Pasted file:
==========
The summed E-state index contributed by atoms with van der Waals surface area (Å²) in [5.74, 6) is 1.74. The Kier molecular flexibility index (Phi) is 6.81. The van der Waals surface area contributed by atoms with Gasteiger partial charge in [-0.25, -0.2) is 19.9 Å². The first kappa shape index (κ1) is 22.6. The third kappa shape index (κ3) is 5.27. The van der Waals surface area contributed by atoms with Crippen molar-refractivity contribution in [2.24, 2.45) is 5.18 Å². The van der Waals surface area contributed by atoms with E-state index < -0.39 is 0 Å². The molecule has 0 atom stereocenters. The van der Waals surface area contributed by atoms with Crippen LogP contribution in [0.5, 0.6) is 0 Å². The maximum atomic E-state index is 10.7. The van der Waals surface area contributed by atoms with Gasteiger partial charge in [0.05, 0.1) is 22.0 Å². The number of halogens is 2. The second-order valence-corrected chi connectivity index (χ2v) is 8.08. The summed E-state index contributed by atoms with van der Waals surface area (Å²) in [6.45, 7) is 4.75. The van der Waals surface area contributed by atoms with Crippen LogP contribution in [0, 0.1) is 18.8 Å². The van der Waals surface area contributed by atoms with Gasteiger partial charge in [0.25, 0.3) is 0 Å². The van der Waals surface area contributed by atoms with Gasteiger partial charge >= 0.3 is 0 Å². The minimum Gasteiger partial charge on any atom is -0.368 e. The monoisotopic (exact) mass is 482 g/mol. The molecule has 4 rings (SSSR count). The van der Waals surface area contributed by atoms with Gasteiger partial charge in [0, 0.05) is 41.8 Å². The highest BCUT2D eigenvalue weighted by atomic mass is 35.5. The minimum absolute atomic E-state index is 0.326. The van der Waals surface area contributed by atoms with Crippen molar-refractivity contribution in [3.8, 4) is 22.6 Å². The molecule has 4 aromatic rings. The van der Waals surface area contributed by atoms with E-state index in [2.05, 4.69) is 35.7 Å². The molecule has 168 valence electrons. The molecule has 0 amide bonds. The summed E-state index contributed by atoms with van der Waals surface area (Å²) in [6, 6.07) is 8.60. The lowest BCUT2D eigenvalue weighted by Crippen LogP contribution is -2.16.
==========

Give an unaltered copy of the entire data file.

The summed E-state index contributed by atoms with van der Waals surface area (Å²) in [5.74, 6) is 1.74. The Kier molecular flexibility index (Phi) is 6.81. The van der Waals surface area contributed by atoms with Gasteiger partial charge in [-0.25, -0.2) is 19.9 Å². The first kappa shape index (κ1) is 22.6. The third kappa shape index (κ3) is 5.27. The van der Waals surface area contributed by atoms with Crippen molar-refractivity contribution in [2.24, 2.45) is 5.18 Å². The van der Waals surface area contributed by atoms with E-state index < -0.39 is 0 Å². The molecule has 0 atom stereocenters. The van der Waals surface area contributed by atoms with Crippen LogP contribution in [0.5, 0.6) is 0 Å². The maximum atomic E-state index is 10.7. The van der Waals surface area contributed by atoms with Gasteiger partial charge in [0.05, 0.1) is 22.0 Å². The number of halogens is 2. The second-order valence-corrected chi connectivity index (χ2v) is 8.08. The summed E-state index contributed by atoms with van der Waals surface area (Å²) in [6.45, 7) is 4.75. The van der Waals surface area contributed by atoms with Crippen LogP contribution in [0, 0.1) is 18.8 Å². The van der Waals surface area contributed by atoms with Gasteiger partial charge in [0.25, 0.3) is 0 Å². The van der Waals surface area contributed by atoms with Gasteiger partial charge >= 0.3 is 0 Å². The minimum Gasteiger partial charge on any atom is -0.368 e. The monoisotopic (exact) mass is 482 g/mol. The molecule has 4 rings (SSSR count). The van der Waals surface area contributed by atoms with Gasteiger partial charge in [0, 0.05) is 41.8 Å². The highest BCUT2D eigenvalue weighted by atomic mass is 35.5. The minimum absolute atomic E-state index is 0.326. The van der Waals surface area contributed by atoms with Crippen molar-refractivity contribution in [3.8, 4) is 22.6 Å². The molecule has 4 aromatic rings. The van der Waals surface area contributed by atoms with E-state index in [2.05, 4.69) is 35.7 Å². The molecule has 168 valence electrons. The molecule has 0 amide bonds. The summed E-state index contributed by atoms with van der Waals surface area (Å²) in [6, 6.07) is 8.60. The lowest BCUT2D eigenvalue weighted by Crippen LogP contribution is -2.16.